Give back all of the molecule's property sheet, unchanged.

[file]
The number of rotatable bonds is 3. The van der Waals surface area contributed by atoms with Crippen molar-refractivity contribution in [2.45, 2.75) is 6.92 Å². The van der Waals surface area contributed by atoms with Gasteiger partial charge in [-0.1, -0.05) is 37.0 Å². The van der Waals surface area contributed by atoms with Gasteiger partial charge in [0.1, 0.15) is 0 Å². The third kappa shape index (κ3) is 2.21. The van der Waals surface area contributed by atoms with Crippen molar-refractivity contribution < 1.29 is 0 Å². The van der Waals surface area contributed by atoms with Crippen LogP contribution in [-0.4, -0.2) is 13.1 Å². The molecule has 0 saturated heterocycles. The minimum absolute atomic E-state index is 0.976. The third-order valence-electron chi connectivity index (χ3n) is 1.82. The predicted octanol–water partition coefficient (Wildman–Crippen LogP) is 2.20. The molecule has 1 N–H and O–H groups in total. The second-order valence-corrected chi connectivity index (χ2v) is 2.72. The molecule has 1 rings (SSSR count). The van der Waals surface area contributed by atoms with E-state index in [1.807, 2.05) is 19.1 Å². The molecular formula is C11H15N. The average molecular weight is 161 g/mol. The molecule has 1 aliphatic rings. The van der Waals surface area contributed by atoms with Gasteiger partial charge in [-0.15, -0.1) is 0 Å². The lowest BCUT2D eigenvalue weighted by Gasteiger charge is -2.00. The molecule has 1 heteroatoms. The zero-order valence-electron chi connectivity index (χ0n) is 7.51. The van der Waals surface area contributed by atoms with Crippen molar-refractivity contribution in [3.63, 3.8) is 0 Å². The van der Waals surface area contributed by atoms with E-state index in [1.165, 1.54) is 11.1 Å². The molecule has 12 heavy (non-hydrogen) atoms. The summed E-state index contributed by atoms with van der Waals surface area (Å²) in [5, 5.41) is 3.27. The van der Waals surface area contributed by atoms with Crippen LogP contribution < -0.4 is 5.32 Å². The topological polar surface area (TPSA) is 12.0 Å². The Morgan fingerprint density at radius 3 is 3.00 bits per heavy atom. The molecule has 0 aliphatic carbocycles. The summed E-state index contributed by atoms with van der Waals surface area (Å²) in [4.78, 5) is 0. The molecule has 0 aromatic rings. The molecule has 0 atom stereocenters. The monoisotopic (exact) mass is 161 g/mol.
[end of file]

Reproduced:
The number of rotatable bonds is 3. The van der Waals surface area contributed by atoms with Crippen molar-refractivity contribution in [2.45, 2.75) is 6.92 Å². The van der Waals surface area contributed by atoms with Gasteiger partial charge in [-0.1, -0.05) is 37.0 Å². The van der Waals surface area contributed by atoms with Gasteiger partial charge in [0.1, 0.15) is 0 Å². The third kappa shape index (κ3) is 2.21. The van der Waals surface area contributed by atoms with Crippen molar-refractivity contribution < 1.29 is 0 Å². The van der Waals surface area contributed by atoms with Crippen LogP contribution in [-0.4, -0.2) is 13.1 Å². The molecule has 0 saturated heterocycles. The minimum absolute atomic E-state index is 0.976. The third-order valence-electron chi connectivity index (χ3n) is 1.82. The predicted octanol–water partition coefficient (Wildman–Crippen LogP) is 2.20. The molecule has 1 N–H and O–H groups in total. The second-order valence-corrected chi connectivity index (χ2v) is 2.72. The molecule has 1 rings (SSSR count). The van der Waals surface area contributed by atoms with E-state index in [1.807, 2.05) is 19.1 Å². The molecular formula is C11H15N. The average molecular weight is 161 g/mol. The molecule has 1 aliphatic rings. The van der Waals surface area contributed by atoms with Gasteiger partial charge in [-0.15, -0.1) is 0 Å². The lowest BCUT2D eigenvalue weighted by Gasteiger charge is -2.00. The molecule has 1 heteroatoms. The zero-order valence-electron chi connectivity index (χ0n) is 7.51. The van der Waals surface area contributed by atoms with Crippen molar-refractivity contribution in [3.63, 3.8) is 0 Å². The van der Waals surface area contributed by atoms with E-state index in [1.165, 1.54) is 11.1 Å². The molecule has 12 heavy (non-hydrogen) atoms. The summed E-state index contributed by atoms with van der Waals surface area (Å²) in [5, 5.41) is 3.27. The van der Waals surface area contributed by atoms with Crippen LogP contribution < -0.4 is 5.32 Å². The topological polar surface area (TPSA) is 12.0 Å². The Morgan fingerprint density at radius 3 is 3.00 bits per heavy atom. The molecule has 0 aliphatic carbocycles. The summed E-state index contributed by atoms with van der Waals surface area (Å²) in [4.78, 5) is 0. The molecule has 0 aromatic rings. The molecule has 0 atom stereocenters. The monoisotopic (exact) mass is 161 g/mol.